• Take another cotton ball, soaked in a toning lotion, to finish cleaning and refresh the skin.
  • Take a thick cream-or mayonnaise in the palms of your hands, and, with palms only, massage your cheeks in a circular motion; then move up to your forehead and down to your chin.
  • With your index finger, pat cream gently around the eyes, moving from the corner of the eye to the nose. Do not rub or pull.
  • Massage cream into your neck.
  • Place chamomile leaves in a pot of boiling water. Improvise a towel tent and steam your face to open pores. Follow with one of the masks mentioned above; leave on for fifteen minutes.
  • Remove mask with successive splashes of warm water.
  • Nourish your skin with Elder Cream which is made by mixing almond oil (1 cup) with. lanolin (1 teaspoon) and two tablespoons of elder flowers; then heat gently and allow to simmer for fifteen minutes. Let the mixture cool, then place it in a glass jar. This preparation need not be refrigerated

One of my favorite ways to use herbs is on the hair. A tea made from your choice of herb is a marvelous final rinse. I've put together a list of herbs and their hair-benefiting properties so that you can brew what's right for you.

Chamomile is for blondes- it softens and lightens the hair.

Marigold leaves (calendula) also lighten hair.

Rosemary is the dark-hair herb- it! lends luster and shine.

Sage softens and conditions the hair. Stinging nettle helps prevent dandruff.

Lemon verbena helps return the hair to a healthy pH.

Elder berries impart a bluish tint to gray hair-something the Romans discovered.

And then there is henna, which has been used to condition and color the hair for more than 5,000 years. Henna has been discovered in Egyptian tombs; today, it is still the custom to give an Arabic woman a sack of henna on the night before their wedding, which they use to decorate their hands and feet as well as to color their hair.

An Omani woman whom I know has a special henna recipe that she uses to condition and highlight her hair. She mixes the powdered leaves with yogurt (to keep the henna from drying the hair), an egg yolk and, instead of boiling water, she uses steaming espresso to make a pasty consistency. She leaves this mixture on her hair (the most beautiful hair I've ever seen!) for three hours. She does this once every six weeks.

benna has been used to condition and color the bair for more than 5,000 years.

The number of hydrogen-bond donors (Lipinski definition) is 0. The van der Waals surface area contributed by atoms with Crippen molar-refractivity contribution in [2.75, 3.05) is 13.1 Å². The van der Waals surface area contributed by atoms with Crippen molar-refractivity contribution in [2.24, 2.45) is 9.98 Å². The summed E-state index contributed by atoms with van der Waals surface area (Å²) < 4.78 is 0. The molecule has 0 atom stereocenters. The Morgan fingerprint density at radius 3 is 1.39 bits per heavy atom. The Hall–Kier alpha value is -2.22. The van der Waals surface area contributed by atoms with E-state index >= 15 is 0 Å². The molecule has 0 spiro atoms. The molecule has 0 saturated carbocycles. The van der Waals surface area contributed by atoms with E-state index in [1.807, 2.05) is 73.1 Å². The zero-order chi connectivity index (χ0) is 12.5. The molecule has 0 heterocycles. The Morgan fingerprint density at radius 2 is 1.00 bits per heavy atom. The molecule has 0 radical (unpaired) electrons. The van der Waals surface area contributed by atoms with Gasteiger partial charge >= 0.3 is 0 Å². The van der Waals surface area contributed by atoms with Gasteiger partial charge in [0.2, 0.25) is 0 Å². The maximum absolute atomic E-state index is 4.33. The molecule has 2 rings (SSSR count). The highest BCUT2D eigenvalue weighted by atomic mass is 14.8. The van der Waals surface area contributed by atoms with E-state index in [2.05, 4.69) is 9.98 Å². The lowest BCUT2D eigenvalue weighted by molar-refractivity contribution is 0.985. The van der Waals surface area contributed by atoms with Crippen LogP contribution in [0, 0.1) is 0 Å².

Teeth Brightener (to be used instead of commercial toothpaste) Pulverize a teaspoon of sage and add to a tablespoon of baking soda, a teaspoon of sea salt and two tablespoons of hydrogen peroxide. This mixture can be stored in a small jar. Brushing teeth with this formula is so dee-cleansing that, even after a whole day, your teeth do not get that "fuzzy" feeling, the one that indicates plaque is beginning to form.

Fatigue-Fighting Foot Bath (Wonderful after jogging) Fill a large bowl with boiling water, a tablespoon of sea salt and a hefty handful of soothing herbs: bay leaf, sage, thyme, and/or lavender.

Eucalyptus Mouthwash (Also serves as a gum strengthener, thanks to the myrrh Take a half-ounce of eucalyptus leaves and add three cups of rapidly boiling water. Simmer for ten minutes, then cool. Next add three drops of clove oil and three drops tincture of myrrh.Refrigerate.

Eye Refresher (To reduce puffiness)Make a tea using one tablespoon each of marsh mallow leaves and rasberry leaves in one cup of water. Strain and cool, then refrigerate. To use, soak two cotton balls with the infusion, and apply to closed eyes, and relax for ten minutes.

Lia Schorr is a truly international skincare expert. She was born in Tashkent. Russia, raised in Israel and trained in France and the United States. In addition, Lia is probably the only beauty practitioner in New York to have decided on her chosen career while serving in the Army. Once ber mind was set on the beauty track: Lia wasted no time studying and developing her unique skincare philosophy which incorporated innovative cleansing moisturizing and good lifestyle habits.